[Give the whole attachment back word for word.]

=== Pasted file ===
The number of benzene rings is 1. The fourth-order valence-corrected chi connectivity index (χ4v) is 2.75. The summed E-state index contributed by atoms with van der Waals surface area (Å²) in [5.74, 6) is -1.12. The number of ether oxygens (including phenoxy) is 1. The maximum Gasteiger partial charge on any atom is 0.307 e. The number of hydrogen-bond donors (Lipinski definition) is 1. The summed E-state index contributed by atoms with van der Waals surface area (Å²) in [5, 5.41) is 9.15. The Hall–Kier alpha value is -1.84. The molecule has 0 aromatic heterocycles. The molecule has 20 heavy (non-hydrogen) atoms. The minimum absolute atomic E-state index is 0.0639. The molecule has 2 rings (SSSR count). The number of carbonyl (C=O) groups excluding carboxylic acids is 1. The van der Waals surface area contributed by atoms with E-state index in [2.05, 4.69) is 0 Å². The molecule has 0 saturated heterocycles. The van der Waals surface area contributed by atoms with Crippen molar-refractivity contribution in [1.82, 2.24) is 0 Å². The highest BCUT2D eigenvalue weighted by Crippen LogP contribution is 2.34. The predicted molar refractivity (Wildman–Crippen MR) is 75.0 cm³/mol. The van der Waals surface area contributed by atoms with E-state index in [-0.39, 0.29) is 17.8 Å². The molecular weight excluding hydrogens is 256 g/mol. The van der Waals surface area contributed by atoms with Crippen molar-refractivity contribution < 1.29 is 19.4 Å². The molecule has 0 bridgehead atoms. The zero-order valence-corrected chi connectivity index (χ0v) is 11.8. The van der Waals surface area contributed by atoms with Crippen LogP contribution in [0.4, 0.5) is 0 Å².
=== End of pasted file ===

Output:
The number of benzene rings is 1. The fourth-order valence-corrected chi connectivity index (χ4v) is 2.75. The summed E-state index contributed by atoms with van der Waals surface area (Å²) in [5.74, 6) is -1.12. The number of ether oxygens (including phenoxy) is 1. The maximum Gasteiger partial charge on any atom is 0.307 e. The number of hydrogen-bond donors (Lipinski definition) is 1. The summed E-state index contributed by atoms with van der Waals surface area (Å²) in [5, 5.41) is 9.15. The Hall–Kier alpha value is -1.84. The molecule has 0 aromatic heterocycles. The molecule has 20 heavy (non-hydrogen) atoms. The minimum absolute atomic E-state index is 0.0639. The molecule has 2 rings (SSSR count). The number of carbonyl (C=O) groups excluding carboxylic acids is 1. The van der Waals surface area contributed by atoms with E-state index in [2.05, 4.69) is 0 Å². The molecule has 0 saturated heterocycles. The van der Waals surface area contributed by atoms with Crippen molar-refractivity contribution in [1.82, 2.24) is 0 Å². The highest BCUT2D eigenvalue weighted by Crippen LogP contribution is 2.34. The predicted molar refractivity (Wildman–Crippen MR) is 75.0 cm³/mol. The van der Waals surface area contributed by atoms with E-state index in [-0.39, 0.29) is 17.8 Å². The molecular weight excluding hydrogens is 256 g/mol. The van der Waals surface area contributed by atoms with Crippen molar-refractivity contribution < 1.29 is 19.4 Å². The molecule has 0 bridgehead atoms. The zero-order valence-corrected chi connectivity index (χ0v) is 11.8. The van der Waals surface area contributed by atoms with Crippen LogP contribution in [0.4, 0.5) is 0 Å².